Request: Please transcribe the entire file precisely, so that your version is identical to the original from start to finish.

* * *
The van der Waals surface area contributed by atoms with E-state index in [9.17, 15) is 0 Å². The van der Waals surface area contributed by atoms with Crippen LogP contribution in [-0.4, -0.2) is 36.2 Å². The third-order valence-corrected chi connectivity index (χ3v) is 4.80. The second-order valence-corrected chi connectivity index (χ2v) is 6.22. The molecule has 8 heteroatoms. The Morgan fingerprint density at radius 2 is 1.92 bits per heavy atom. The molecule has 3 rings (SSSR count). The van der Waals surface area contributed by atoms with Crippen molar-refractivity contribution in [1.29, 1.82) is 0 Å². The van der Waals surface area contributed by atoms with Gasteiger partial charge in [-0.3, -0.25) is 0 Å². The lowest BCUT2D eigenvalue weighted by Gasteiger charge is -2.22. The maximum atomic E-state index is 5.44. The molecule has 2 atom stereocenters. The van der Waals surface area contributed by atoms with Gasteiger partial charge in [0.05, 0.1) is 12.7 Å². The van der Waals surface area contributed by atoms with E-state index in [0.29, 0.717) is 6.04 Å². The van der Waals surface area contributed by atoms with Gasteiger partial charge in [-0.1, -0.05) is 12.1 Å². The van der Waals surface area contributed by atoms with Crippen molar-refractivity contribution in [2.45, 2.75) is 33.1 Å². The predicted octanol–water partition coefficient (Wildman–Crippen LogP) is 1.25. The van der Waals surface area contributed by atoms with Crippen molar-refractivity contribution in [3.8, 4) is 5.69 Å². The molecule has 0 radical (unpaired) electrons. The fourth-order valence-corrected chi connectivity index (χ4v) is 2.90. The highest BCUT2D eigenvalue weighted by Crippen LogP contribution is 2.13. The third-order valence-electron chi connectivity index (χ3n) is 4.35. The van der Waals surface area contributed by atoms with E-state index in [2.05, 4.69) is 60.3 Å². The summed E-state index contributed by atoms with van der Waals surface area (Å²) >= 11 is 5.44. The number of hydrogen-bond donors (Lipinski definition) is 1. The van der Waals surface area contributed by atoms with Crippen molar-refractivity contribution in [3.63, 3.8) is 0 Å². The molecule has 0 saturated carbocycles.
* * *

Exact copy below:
The van der Waals surface area contributed by atoms with E-state index in [9.17, 15) is 0 Å². The van der Waals surface area contributed by atoms with Crippen LogP contribution in [-0.4, -0.2) is 36.2 Å². The third-order valence-corrected chi connectivity index (χ3v) is 4.80. The second-order valence-corrected chi connectivity index (χ2v) is 6.22. The molecule has 8 heteroatoms. The Morgan fingerprint density at radius 2 is 1.92 bits per heavy atom. The molecule has 3 rings (SSSR count). The van der Waals surface area contributed by atoms with Crippen molar-refractivity contribution in [1.29, 1.82) is 0 Å². The van der Waals surface area contributed by atoms with Gasteiger partial charge in [-0.3, -0.25) is 0 Å². The lowest BCUT2D eigenvalue weighted by Gasteiger charge is -2.22. The maximum atomic E-state index is 5.44. The molecule has 2 atom stereocenters. The van der Waals surface area contributed by atoms with Gasteiger partial charge in [0.05, 0.1) is 12.7 Å². The van der Waals surface area contributed by atoms with E-state index in [0.29, 0.717) is 6.04 Å². The van der Waals surface area contributed by atoms with Gasteiger partial charge in [-0.1, -0.05) is 12.1 Å². The van der Waals surface area contributed by atoms with Crippen molar-refractivity contribution in [2.45, 2.75) is 33.1 Å². The predicted octanol–water partition coefficient (Wildman–Crippen LogP) is 1.25. The van der Waals surface area contributed by atoms with Crippen molar-refractivity contribution in [3.8, 4) is 5.69 Å². The molecule has 0 radical (unpaired) electrons. The fourth-order valence-corrected chi connectivity index (χ4v) is 2.90. The highest BCUT2D eigenvalue weighted by Crippen LogP contribution is 2.13. The third-order valence-electron chi connectivity index (χ3n) is 4.35. The van der Waals surface area contributed by atoms with E-state index in [2.05, 4.69) is 60.3 Å². The summed E-state index contributed by atoms with van der Waals surface area (Å²) >= 11 is 5.44. The number of hydrogen-bond donors (Lipinski definition) is 1. The van der Waals surface area contributed by atoms with Crippen molar-refractivity contribution in [3.63, 3.8) is 0 Å². The molecule has 0 saturated carbocycles.